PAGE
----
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Many men in New Zealand are suffering side effects after radiotherapy and surgery for prostate cancer which would never have killed them, and a screening programme would increase this, University of Otago public health researcher Dr Brian Cox says.
He was commenting on the recent announcement by chairman of the Health Committee Dr Paul Hutchison that the committee will conduct an inquiry into optimal screening (or early detection) and treatment of prostate cancer.
Dr Cox is concerned there is already considerable over treatment of men for this disease with very little evidence of any reduction in deaths from it.
The issue of prostate screening has been controversial, with some proponents of it suggesting that the disease has received less attention than women's diseases such as breast and cervical cancer both of which have screening programmes.
This argument does not wash with Dr Cox, who says there is still no evidence that a screening programme would be beneficial.
"Were not withholding something from them which does work."
It did not make sense to do something which would increase peoples risk "if you are offering something which has a considerable hazard, you have really added to their problems".
The difficulty was that the commonly used prostate specific antigen test (PSA) led to over-diagnosis of cancers and over treatment.
About 30% of men over 50 had a small tumour on their prostate which, when studied under a microscope was indistinguishable from cancer.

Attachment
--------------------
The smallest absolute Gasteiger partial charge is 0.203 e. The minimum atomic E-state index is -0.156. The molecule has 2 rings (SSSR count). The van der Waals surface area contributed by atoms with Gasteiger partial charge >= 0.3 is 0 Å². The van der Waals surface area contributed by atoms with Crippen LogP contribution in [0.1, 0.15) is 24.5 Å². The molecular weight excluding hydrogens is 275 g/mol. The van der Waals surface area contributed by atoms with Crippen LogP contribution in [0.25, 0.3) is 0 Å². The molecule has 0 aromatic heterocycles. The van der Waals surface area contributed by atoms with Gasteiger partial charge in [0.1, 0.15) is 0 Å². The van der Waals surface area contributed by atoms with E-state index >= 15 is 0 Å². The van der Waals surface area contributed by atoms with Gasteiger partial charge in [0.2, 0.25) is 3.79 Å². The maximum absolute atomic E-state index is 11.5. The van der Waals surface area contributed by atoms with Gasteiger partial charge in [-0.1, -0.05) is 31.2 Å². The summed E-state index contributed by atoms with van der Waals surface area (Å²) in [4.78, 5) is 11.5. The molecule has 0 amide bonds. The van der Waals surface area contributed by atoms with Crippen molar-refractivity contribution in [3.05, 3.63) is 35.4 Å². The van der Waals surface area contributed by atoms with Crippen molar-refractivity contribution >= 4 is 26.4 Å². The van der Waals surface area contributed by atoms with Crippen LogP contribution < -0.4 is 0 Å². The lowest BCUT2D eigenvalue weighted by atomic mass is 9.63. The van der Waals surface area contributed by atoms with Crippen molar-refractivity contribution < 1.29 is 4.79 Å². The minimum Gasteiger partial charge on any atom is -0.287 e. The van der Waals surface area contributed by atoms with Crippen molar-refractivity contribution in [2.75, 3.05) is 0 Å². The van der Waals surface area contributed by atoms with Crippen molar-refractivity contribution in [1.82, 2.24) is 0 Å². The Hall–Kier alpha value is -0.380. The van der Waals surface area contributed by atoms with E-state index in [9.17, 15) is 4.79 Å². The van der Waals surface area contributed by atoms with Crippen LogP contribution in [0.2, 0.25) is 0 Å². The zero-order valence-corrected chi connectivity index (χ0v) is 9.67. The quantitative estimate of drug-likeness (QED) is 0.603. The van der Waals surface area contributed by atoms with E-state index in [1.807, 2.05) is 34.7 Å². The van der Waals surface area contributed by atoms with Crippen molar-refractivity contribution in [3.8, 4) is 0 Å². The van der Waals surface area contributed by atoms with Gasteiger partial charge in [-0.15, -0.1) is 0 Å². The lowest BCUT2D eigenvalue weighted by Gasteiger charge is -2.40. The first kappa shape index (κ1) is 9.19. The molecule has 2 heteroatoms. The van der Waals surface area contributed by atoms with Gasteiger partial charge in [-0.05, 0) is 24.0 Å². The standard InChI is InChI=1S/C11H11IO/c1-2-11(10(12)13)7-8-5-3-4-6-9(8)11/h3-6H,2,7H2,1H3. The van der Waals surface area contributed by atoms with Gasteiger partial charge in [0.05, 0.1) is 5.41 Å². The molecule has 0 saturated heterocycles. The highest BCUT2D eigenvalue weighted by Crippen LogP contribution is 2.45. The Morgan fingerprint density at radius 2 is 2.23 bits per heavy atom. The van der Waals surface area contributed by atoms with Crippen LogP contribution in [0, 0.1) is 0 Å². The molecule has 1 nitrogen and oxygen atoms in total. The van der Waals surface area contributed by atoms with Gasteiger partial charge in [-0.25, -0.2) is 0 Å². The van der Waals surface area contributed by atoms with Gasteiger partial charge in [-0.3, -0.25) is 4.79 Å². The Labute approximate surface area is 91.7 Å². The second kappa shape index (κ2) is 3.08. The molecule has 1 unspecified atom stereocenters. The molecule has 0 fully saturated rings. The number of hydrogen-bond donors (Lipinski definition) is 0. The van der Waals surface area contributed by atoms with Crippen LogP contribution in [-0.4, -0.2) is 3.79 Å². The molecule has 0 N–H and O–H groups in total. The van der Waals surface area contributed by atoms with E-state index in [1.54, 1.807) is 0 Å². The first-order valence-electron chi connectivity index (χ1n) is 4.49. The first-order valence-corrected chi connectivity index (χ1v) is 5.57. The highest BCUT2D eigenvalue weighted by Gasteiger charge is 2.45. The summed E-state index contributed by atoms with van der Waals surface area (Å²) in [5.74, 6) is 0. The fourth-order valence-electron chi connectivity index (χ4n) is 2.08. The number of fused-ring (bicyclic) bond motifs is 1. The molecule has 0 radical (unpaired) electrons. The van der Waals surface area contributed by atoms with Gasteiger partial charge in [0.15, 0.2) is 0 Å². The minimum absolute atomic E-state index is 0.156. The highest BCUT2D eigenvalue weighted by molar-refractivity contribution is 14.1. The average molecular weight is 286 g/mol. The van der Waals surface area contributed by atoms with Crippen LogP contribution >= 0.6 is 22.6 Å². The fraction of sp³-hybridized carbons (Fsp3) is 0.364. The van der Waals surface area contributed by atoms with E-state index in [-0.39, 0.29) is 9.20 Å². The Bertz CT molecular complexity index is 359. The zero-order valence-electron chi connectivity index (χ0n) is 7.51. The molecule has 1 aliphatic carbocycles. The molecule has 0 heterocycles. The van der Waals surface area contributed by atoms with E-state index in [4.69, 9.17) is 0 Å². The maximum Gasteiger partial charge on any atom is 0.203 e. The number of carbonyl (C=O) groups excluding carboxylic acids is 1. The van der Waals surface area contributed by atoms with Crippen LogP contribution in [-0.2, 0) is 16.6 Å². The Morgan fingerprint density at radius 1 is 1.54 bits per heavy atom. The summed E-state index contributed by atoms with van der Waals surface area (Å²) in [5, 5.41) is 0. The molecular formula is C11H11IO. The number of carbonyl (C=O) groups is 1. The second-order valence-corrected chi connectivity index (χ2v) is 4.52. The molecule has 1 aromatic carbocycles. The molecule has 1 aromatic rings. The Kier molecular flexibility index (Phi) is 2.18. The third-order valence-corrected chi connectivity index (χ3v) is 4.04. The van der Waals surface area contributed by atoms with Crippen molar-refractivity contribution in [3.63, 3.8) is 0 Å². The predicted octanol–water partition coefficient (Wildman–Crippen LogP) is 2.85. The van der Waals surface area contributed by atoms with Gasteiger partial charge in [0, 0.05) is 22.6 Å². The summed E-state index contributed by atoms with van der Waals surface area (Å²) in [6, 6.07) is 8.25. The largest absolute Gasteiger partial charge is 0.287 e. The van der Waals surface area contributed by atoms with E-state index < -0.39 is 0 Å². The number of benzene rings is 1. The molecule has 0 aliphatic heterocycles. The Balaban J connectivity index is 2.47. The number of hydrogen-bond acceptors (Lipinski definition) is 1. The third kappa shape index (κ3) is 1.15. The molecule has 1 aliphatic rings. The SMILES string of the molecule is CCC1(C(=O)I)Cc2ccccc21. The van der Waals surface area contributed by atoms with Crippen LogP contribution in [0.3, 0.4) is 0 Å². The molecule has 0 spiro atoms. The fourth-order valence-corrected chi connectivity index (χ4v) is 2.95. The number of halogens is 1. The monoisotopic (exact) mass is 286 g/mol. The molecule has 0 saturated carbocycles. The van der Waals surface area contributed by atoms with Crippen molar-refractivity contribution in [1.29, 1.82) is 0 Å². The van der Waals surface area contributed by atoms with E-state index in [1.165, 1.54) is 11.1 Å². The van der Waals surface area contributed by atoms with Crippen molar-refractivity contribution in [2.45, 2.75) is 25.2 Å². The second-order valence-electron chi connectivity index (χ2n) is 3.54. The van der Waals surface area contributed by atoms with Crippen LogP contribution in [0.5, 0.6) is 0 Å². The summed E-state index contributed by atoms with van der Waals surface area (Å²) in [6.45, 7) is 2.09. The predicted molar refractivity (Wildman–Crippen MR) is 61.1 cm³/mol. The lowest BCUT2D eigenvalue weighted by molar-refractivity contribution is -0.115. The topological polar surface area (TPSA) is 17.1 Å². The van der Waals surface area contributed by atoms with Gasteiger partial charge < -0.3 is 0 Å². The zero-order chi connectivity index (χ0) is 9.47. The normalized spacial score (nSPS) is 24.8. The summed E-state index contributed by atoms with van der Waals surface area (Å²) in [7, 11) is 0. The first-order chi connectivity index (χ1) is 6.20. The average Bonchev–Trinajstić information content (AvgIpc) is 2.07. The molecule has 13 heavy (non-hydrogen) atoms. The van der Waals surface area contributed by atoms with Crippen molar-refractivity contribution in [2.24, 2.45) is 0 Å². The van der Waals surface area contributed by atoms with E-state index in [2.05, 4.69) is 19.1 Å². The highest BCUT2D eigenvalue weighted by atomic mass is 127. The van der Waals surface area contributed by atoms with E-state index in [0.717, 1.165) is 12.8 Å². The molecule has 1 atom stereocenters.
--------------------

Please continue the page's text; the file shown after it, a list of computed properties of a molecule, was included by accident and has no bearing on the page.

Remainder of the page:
A vast majority of these tumours did not appear to become a clinical disease or even cause symptoms.
Research into randomised trials using PSA for screening showed that the over-diagnosis of cancers could be as high as 50%.
Men were undergoing radical prostatectomy or radiotherapy which could result in chronic incontinence (urinary or faecal), impotence, or in some instances, death, he said.
Dr Cox estimates that about 2000 cases of prostate cancer are detected by PSA testing a year in New Zealand and about half of them would never become clinically relevant.
Results of a recent European randomised trial showed 1480 men would need to be screened and 48 additional cases of prostate cancer treated for each death prevented over a 10-year period.
About half of those additional cases would be receiving treatment for something which would not have become clinical prostate cancer in their lifetime, and about four of them would have chronic incontinence or impotence.
Dr Cox said he was looking forward to seeing the terms of reference for the inquiry and hoped that the committee wanted to seriously consider all the information and not push through a political agenda.
Dr Hutchison said he was aware the situation was controversial and some clinicians were frustrated about the current guidelines, particularly as they considered there was benefit in testing those considered at higher risk.
Recent research findings were another reason for his decision to look at the situation again.
He was anxious to get as much factual information as he could.
Prostate cancer in NZ
583 deaths from prostate cancer in 2004.
2693 new registrations in 2004.
Death rate 1995-2002, 18-20 per 100,000; dropped slightly to 16.6 by 2004.
Two-thirds of deaths in men 75 or older.
Prostate specific antigen test measures the level of this in the blood.
Levels can be raised by urinary or prostate infection, enlarged prostate, prostate cancer or other reasons including recent ejaculation.
There is no absolute PSA level that detects a cancer.
Using PSA or digital rectal examination for men without symptoms -
Ruled out by National Health Committee in 2004.
Potential for benefit did not outweigh harm.
There was no suitable test.